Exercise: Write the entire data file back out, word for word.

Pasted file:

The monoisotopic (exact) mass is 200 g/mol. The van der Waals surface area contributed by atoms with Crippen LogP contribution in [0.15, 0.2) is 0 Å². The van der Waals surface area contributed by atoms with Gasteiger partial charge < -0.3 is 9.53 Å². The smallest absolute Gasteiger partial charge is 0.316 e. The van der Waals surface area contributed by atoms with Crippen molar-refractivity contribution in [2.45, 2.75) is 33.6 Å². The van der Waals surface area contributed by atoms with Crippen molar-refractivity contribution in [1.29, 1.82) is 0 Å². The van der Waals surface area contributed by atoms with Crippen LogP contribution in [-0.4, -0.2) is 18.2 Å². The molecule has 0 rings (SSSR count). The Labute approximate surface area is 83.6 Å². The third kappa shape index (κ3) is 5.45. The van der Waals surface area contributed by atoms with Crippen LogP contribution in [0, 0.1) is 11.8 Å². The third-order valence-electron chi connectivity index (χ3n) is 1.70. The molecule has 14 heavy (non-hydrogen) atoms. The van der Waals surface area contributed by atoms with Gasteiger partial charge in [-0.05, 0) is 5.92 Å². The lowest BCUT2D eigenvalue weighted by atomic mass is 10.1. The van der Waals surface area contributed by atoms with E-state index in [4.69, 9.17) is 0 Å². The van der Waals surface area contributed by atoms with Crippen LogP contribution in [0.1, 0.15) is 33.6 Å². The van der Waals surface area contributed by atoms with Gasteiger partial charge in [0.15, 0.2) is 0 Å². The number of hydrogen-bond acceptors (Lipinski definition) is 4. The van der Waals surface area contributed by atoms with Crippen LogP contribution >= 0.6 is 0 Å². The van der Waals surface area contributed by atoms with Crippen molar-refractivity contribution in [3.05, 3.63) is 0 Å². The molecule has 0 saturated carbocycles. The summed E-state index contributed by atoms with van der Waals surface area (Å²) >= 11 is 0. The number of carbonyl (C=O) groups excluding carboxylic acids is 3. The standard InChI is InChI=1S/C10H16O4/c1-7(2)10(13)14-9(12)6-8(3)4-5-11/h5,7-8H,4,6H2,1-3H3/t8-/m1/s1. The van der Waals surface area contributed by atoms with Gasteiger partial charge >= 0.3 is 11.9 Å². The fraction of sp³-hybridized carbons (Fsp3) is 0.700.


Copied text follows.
The monoisotopic (exact) mass is 200 g/mol. The van der Waals surface area contributed by atoms with Crippen LogP contribution in [0.15, 0.2) is 0 Å². The van der Waals surface area contributed by atoms with Gasteiger partial charge < -0.3 is 9.53 Å². The smallest absolute Gasteiger partial charge is 0.316 e. The van der Waals surface area contributed by atoms with Crippen molar-refractivity contribution in [2.45, 2.75) is 33.6 Å². The van der Waals surface area contributed by atoms with Crippen molar-refractivity contribution in [1.29, 1.82) is 0 Å². The van der Waals surface area contributed by atoms with Crippen LogP contribution in [-0.4, -0.2) is 18.2 Å². The molecule has 0 rings (SSSR count). The Labute approximate surface area is 83.6 Å². The third kappa shape index (κ3) is 5.45. The van der Waals surface area contributed by atoms with Crippen LogP contribution in [0, 0.1) is 11.8 Å². The third-order valence-electron chi connectivity index (χ3n) is 1.70. The molecule has 14 heavy (non-hydrogen) atoms. The van der Waals surface area contributed by atoms with Gasteiger partial charge in [-0.05, 0) is 5.92 Å². The lowest BCUT2D eigenvalue weighted by atomic mass is 10.1. The van der Waals surface area contributed by atoms with E-state index in [4.69, 9.17) is 0 Å². The van der Waals surface area contributed by atoms with Crippen LogP contribution in [0.1, 0.15) is 33.6 Å². The van der Waals surface area contributed by atoms with Gasteiger partial charge in [0.15, 0.2) is 0 Å². The number of hydrogen-bond acceptors (Lipinski definition) is 4. The van der Waals surface area contributed by atoms with Crippen LogP contribution >= 0.6 is 0 Å². The van der Waals surface area contributed by atoms with Crippen molar-refractivity contribution in [3.05, 3.63) is 0 Å². The molecule has 0 saturated carbocycles. The summed E-state index contributed by atoms with van der Waals surface area (Å²) >= 11 is 0. The number of carbonyl (C=O) groups excluding carboxylic acids is 3. The standard InChI is InChI=1S/C10H16O4/c1-7(2)10(13)14-9(12)6-8(3)4-5-11/h5,7-8H,4,6H2,1-3H3/t8-/m1/s1. The van der Waals surface area contributed by atoms with Gasteiger partial charge >= 0.3 is 11.9 Å². The fraction of sp³-hybridized carbons (Fsp3) is 0.700.